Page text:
One of the most controversial subjects in global health is the topic of user fees for health services and commodities. Ever since Nancy Birdsall, David de Ferranti and John Akin declined to rule out user fees as a useful source of health financing way back in 1987, the World Bank has been pilloried for "advocating user fees" in the health sector, which the Bank has never done.
CGD Policy Blogs
On Thursday, Jeremy Shiffman joined Maurice Middleberg (Global Health Council), Anne Tinker (Saving Newborn Lives), and Rachel Nugent (Center for Global Development) at a standing-room only event at the Center to discuss a framework explaining why some health initiatives attract global political priority and others are unable to do so.
CGD held a fascinating lunchtime discussion earlier this week with "scientist morphed into journalist" Helen Epstein, about her new book, The Invisible Cure: Africa, the West, and the Fight Against AIDS.
Technical consensus plays a critical role in the achievement of global health objectives; for example, it is often hailed as the key driver of the TB community's success with DOTS by facilitiating financial and political support. The much more fragmented malaria world, by contrast, competes internally for money and attention across an array of treatment and prevention strategies rather than presenting a unified front, while epidemiologists can't even agree on the burden of disease.
HPV vaccines are the first of several new preventive technologies aimed at adolescent girls - an entirely new market that poses a series of unique policy and finance challenges to developing country governments and donors. As a result, decisions about HPV introduction have been so closely linked to the eventual availability of AIDS vaccines and microbicides that the conversation has largely shifted away from talk of cost-effectiveness and public health benefits (e.g.
Mozambique's Minister of Health Dr. Paulo Ivo Garrido is worried about the shortage of doctors in his country. He recently declared that "The main problem in the Ministry of Health is the shortage of [medical] staff. We need specialized doctors, not just general practitioners." He has a plan to encourage the migration of 8,000 doctors from other African countries into Mozambique over the next decade.
* This post is co-authored by Caesar Cheelo, Lecturer in the Economics Department at the University of Zambia and Principal Investigator for the HIV/AIDS Monitor Project.
Last week Laura Bush and daughter Jenna Bush stopped in Lusaka as part of their whirlwind four nation tour through Africa to highlight PEPFAR's programs and its achievements in Senegal, Mozambique, Zambia and Mali. The visit of a First Lady of the US to a country in the developing world, cleverly coined as FLOTUS in a related SAIS blog, does two things: 1) it throws the country in to a frantic and often wasteful scramble - whitewashing walls, scrubbing floors and children, rehearsing shows and painting banners - to present the shiniest version of a program on the day of the visit; and 2) it allows the US to loudly herald its success and it should, especially when you consider what its HIV/AIDS program has done in Zambia, a country heavily ravaged by the HIV/AIDS epidemic:About 16 percent of adults are HIV-positive in Zambia, a politically stable, copper-rich but largely impoverished southern African country of 11.5 million. Zambia has been a major recipient of American HIV/AIDS funding. The country received US$149 million (â‚¬109 million) in funding through the U.S. President's Emergency Fund for AIDS Relief (PEPFAR) in fiscal 2006 and will receive almost US$200 million (â‚¬149 million) in fiscal 2007. Funding is expected to rise in 2008. While it has struggled to reduce new HIV infections, Zambia's government has put more than 90,000 people on anti-retroviral drugs over the last few years with help from the United States and other partners. The government officially made anti-retroviral drugs free in 2005, though many rural Zambians still find it hard to get care.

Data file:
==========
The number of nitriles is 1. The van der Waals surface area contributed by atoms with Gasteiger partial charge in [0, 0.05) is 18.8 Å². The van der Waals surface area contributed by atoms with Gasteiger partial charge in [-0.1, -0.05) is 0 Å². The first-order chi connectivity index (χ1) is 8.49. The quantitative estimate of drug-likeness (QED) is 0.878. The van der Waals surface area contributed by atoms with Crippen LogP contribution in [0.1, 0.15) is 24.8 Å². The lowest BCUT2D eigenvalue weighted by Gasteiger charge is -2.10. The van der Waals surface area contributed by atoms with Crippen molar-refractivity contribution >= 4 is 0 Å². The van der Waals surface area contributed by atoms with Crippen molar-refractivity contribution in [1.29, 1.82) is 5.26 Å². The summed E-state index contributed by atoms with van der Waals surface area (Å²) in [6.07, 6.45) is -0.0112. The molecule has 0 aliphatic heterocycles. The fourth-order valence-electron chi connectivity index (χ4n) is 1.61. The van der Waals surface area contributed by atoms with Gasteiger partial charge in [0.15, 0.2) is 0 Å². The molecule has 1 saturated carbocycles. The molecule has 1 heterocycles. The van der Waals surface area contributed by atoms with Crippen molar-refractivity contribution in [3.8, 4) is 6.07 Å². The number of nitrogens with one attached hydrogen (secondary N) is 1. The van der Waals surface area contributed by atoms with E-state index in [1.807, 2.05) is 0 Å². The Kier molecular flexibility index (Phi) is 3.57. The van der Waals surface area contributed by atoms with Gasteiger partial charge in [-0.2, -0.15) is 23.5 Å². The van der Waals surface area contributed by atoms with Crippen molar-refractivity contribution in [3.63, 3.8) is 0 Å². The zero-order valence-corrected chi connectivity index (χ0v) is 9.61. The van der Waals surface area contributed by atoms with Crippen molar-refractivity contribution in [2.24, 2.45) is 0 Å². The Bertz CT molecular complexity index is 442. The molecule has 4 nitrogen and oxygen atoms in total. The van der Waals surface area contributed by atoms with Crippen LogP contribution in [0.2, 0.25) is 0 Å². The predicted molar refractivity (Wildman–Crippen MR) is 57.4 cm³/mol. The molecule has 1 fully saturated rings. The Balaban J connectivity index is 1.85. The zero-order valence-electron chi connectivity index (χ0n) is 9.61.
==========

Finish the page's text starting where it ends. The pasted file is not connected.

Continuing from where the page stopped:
PEPFAR and other donors are pouring resources in to Zambia with the clear purpose of supporting the national fight against HIV and this is undoubtedly a good thing. But if those dollars have to keep flowing we need to show what is and what is not being achieved with the money, how and why. CGD's HIV/AIDS Monitor is working with research partners in Africa to examine issues that are central to the global aid effectiveness agenda and some themes that are more specific to HIV/AIDS responses supported by donors and their programs in Africa. Given that data collection for Theme 1 on "Tracking the Funding" is near completion, we invited our country-based research partners to informally share what they have been learning about PEPFAR funding and programs in Zambia in the last 6 months. Their observations point to the success (summarized below) that PEPFAR has had in mobilizing external and domestic resources for HIV/AIDS, in rapidly scaling up treatment and in catalyzing the government to improve public health systems in particular. Early findings about the many challenges (and possible solutions) presented by PEPFAR funds in Zambia are also summarized below.
The Global Fund to Fight AIDS, Tuberculosis and Malaria has quickly become one of the world's largest funders of health programs. Just five years after its founding, it has approved proposals worth $6.8 billion for 448 programs in 136 countries, and disbursed over $3 billion.
The World Bank's long-awaited (at least by some) report on Public Policy and the Challenge of Chronic Non-communicable Diseases (chronic NCDs), was released last week at a well-attended book launch in Washington. By now, the most important fact about chronic NCDs - their ubiquity - will not surprise people. The report says bluntly: